Interview: Six At Home

by Ottawa Fringe

June 20, 2010

by Andrew Alexander

Emma Zabloski

One only needs to spend a few moments in Laurier House to know it’s a special place; this is one of those old mansions of which you say, “they don’t make them like they used to.” The house was the residence of former Prime Ministers Wilfred Laurier and MacKenzie King, and over the next ten days, it will also be the venue for a unique piece of theatre entitled Six At Home, spearheaded by Ottawa U theatre alum Emma Zabloski. Of the interviews I’ve done so far for the fringe, the setting for the one I’m doing with Emma is by far the classiest, surrounded by antique furniture, textured wallpaper, and wooden wall panels. As we talk, performers are going through their pieces, walking through the space in a ghost-like state, speaking to an audience that doesn’t exist yet. It’s almost unsettling.

Months ago, Emma had already made the application for a Bring Your Own Venue at the fringe, but didn’t have a venue; she knew that they would be six, in a home, but didn’t yet have the home. “I was looking for a simple house,” she recalls. “I asked all my friends, and put out calls, desperately trying to find a home, but it wasn’t happening. Lots of issues: roommates, or insurance. And then by chance, I thought of Laurier House, and I emailed them, and they were interested…”

Laura Astwood in character.

The inspiration for the show hit Emma during a bike trip in Europe. “I had a few really intimate, connected experiences, so I decided I wanted to create something in that vein when I came back. I knew that when I came back I wanted to do a show, it’s been a couple of years since I did my own piece. Recently I’ve been very disenchanted with the conventional stage setting, the audience-performer relation. I knew I wanted it to happen in a house, having these intimate experiences in different rooms.”

Thus began the project of Six At Home, a series of monologue performance pieces taking place in different rooms of the house. The overall effect is still unified, however. “The thing that linked us was our research,” says Emma, “these forgotten bits of Ottawa history, from the late twenties to the seventies. Most of them are concentrated on the thirties-forties. We’re not trying to embody these people that really existed, we’re using their stories to create our own. It’s an adventure.”

Sarah Waisvisz, on the staircase.

The characters, going through their pieces, almost look like ghosts wandering through the house. “Coming from being in this house, with MacKenzie King’s spiritual tendencies, we decided to frame it as a seance of sorts. We have an opening scene on the front porch downstairs with the spectators, a ritual that awakens these characters that are coming into us.” As much as the pieces are essentially monologues, the audience is very much an integral part of the show, surrounding the actor as their perform and interact with them. “Part of this project is total experimentation. We have ideas of what might happen: we can gauge how people might react, not be so willing to participate: a huge part of this is research in itself, we want to see how things turn out, and learn from it for future projects. I’m really looking forward to that element which is yet to come. We haven’t practised this with forty-eight people, the maximum audience we’re accepting, going up and down on stairs, there are so many things we don’t know… ”

Despite the unknown, Emma is clearly enthusiastic for the prospect of how the show will be received. “The energy I want to have is when you have someone over from dinner. You have a form – you’re the guest, I’m the host, we know our roles. I probably bring out the fancy glasses, you might bring a bottle of wine. There’s a form to the event, but we’re still friends, having a good time, sharing a meal. I really want to have this idea of an experience where truly, the audience and the performers are on the same level. All the pieces are based on having people to interact with.”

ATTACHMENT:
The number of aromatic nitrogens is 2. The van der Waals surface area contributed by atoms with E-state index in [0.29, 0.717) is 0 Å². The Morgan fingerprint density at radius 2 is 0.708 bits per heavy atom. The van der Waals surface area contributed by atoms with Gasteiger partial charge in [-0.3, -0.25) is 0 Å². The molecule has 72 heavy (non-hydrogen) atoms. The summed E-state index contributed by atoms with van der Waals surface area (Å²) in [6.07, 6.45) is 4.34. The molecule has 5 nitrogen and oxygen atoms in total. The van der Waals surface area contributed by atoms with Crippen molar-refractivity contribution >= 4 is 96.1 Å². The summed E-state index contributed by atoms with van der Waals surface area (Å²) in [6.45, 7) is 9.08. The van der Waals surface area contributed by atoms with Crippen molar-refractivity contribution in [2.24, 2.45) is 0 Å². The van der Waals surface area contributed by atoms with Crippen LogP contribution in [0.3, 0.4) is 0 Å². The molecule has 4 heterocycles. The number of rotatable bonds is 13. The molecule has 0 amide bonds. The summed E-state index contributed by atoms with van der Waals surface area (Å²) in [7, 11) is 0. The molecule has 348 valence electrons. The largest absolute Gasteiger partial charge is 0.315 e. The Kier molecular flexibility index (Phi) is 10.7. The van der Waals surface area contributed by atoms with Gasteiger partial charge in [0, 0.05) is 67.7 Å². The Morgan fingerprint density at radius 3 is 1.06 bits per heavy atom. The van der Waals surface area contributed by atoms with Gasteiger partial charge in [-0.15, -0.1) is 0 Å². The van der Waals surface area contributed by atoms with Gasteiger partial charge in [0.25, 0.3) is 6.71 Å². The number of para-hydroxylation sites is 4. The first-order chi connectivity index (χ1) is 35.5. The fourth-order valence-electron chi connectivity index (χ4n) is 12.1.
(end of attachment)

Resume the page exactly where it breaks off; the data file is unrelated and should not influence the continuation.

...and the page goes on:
Guy Marsan, in the bathroom.

This is Emma’s second fringe show, her first being the successful If Not For The Sea, which won Best Ensemble piece at the 2007 Ottawa Fringe Festival. She’s become more interested in creating her own works than being cast in other people’s. “I really want to create and get better at what I do. I like this idea of generating material with a group. We were rehearsing as a group, training, researching our pieces.” The cast knew that they wanted to go through archived editions of the Ottawa Citizen, forgotten bits of Ottawa history as the inspiration for the creation of their pieces. “But you can only do so much without knowing where you’re performing, right? So when we came in, people chose their spaces, and that’s when things really started to roll.”

She’s got a lot on her plate: in addition to coming up with the structure of the show, she’s producing, directing, as well as performing her own piece as part of the six pieces of the show. “Technically I’m the director because I’m organizing and coordinating everything, but [the other cast members] are totally responsible for researching their own pieces and creating a structure, writing, and then I would help them to shape it. It’s very collaborative, it’s the first time I’ve done something like this, where you give up a lot of ownership… the first time I’ve done something site-specific… the first time I’ve directed something and performed in it… lots of firsts.”

The first showing of Six At Home sold out on Friday night: it ran a little longer than expected, as they’re not constrained by the hour time-limit, so you might not make a 10pm show, but then again, if you’re fast on your feet, you might.

Six At Home can be seen at the Laurier House, at 335 Laurier Avenue East (at Chapel), a ten-minute walk from the fringe tent. More information on the show can be found on the company’s website, http://www.wix.com/sixathome/fringe.